What Happens When a Group of Artists Is Put In Charge of a Presenting Organization?

June 23, 2020

When Performance Space New York artistic and executive director Jenny Schlenzka asked choreographer Sarah Michelson how they should commemorate the venue’s 40th anniversary, Michelson joked that Schlenzka should just turn over the keys to a group of artists for the year.

Schlenzka took her seriously. Throughout 2020, control of Performance Space New York (previously known as P.S. 122) is being shared between the staff and a cohort of artists, who have offices and salaries. The cohort—which includes choreographer Monica Mirabile and interdisciplinary artist Jonathan González, as well as members of art collectives BRUJAS and New Red Order—also controls Performance Space’s programming budget. (Michelson is technically not part of the cohort, but is the group’s “ecologist,” bridging the gap between the artists and the institution and “witnessing” the activities so that the model can be replicated elsewhere.)

The 02020 project reflects a time when institutions are assessing whether they are actually living art-world buzzwords like “equity” and “accessibility,” and whether they’re truly serving artists. “The limitations of institutions are a real problem not only for the people who are excluded, but for the institutions themselves,” says Schlenzka. “They stop feeling vital and necessary and alive.”

A barefoot man dressed in white creates angular shapes while standing inside an open rectangular pyramid, set in the middle of a dirt-strewn yard. Three men wearing black clothing and sneakers surround him.

Jonathan González’s ZERO

Ian Douglas, Courtesy Danspace Project

The coronavirus pandemic will inevitably shift what 02020 looks like. Though the cohort hypothetically has access to Performance Space’s entire programming budget—normally $500,000—the institution’s two biggest fundraising events (a gala and an art sale) have been postponed. It’s possible that the pandemic will only push the cohort further in the direction they were already heading: Based on their unconventional approach, and their focus on community over performance, a traditional season for Performance Space was probably never in the cards this year anyway.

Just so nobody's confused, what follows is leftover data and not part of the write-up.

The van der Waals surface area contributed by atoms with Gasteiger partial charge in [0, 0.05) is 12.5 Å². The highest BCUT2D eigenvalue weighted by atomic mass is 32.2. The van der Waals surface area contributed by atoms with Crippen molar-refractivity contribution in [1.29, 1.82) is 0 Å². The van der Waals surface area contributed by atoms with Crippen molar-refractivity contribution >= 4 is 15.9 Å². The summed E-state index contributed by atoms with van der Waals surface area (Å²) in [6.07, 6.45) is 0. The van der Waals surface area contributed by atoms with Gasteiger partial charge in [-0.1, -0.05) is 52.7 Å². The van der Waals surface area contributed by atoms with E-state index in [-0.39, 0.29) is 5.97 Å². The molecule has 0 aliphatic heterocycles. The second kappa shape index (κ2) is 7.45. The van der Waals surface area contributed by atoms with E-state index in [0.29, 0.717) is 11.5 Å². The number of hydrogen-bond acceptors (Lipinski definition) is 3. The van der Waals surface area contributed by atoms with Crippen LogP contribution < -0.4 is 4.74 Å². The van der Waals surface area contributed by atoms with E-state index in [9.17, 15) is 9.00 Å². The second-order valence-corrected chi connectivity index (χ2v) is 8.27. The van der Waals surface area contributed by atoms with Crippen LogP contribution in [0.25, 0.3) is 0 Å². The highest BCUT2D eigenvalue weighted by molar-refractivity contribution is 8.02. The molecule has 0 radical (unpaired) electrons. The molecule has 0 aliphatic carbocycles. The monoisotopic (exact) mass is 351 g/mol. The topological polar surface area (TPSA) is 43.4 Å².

Indeed, much of what’s been planned so far has been aimed at opening Performance Space’s doors wider, both to artists, for whom finding space to work in New York City is a growing challenge, and to their neighbors in Manhattan’s East Village, who are facing gentrification. “Public space is basically disappearing by the minute,” says Schlenzka, “and our community needs a space to just be with each other.”

The cohort has reinstated Open Movement, one of Performance Space’s oldest programs, which invites the public to work in the theater for free two days a week. (In mid-March, this program moved to a virtual Zoom room, where artists can work in one another’s presence while social distancing.) They also set up a radio station in Performance Space’s lobby, with couches and a bed where anyone can lounge or work, though that too was temporarily shifted to remote operation.

Schlenzka hopes that 02020’s impact will be lasting—in fact this was one of the conditions the artists demanded in order to move forward with the project. At the very least, the Performance Space board plans to revamp the institution’s mission statement later this year, with input from the cohort.

“We need to change the way we make budgets, the way we communicate,” says Schlenzka. “Will this all happen starting 2021? I doubt it. It’s going to take longer than a year, but just doing diverse programming didn’t feel like enough anymore.”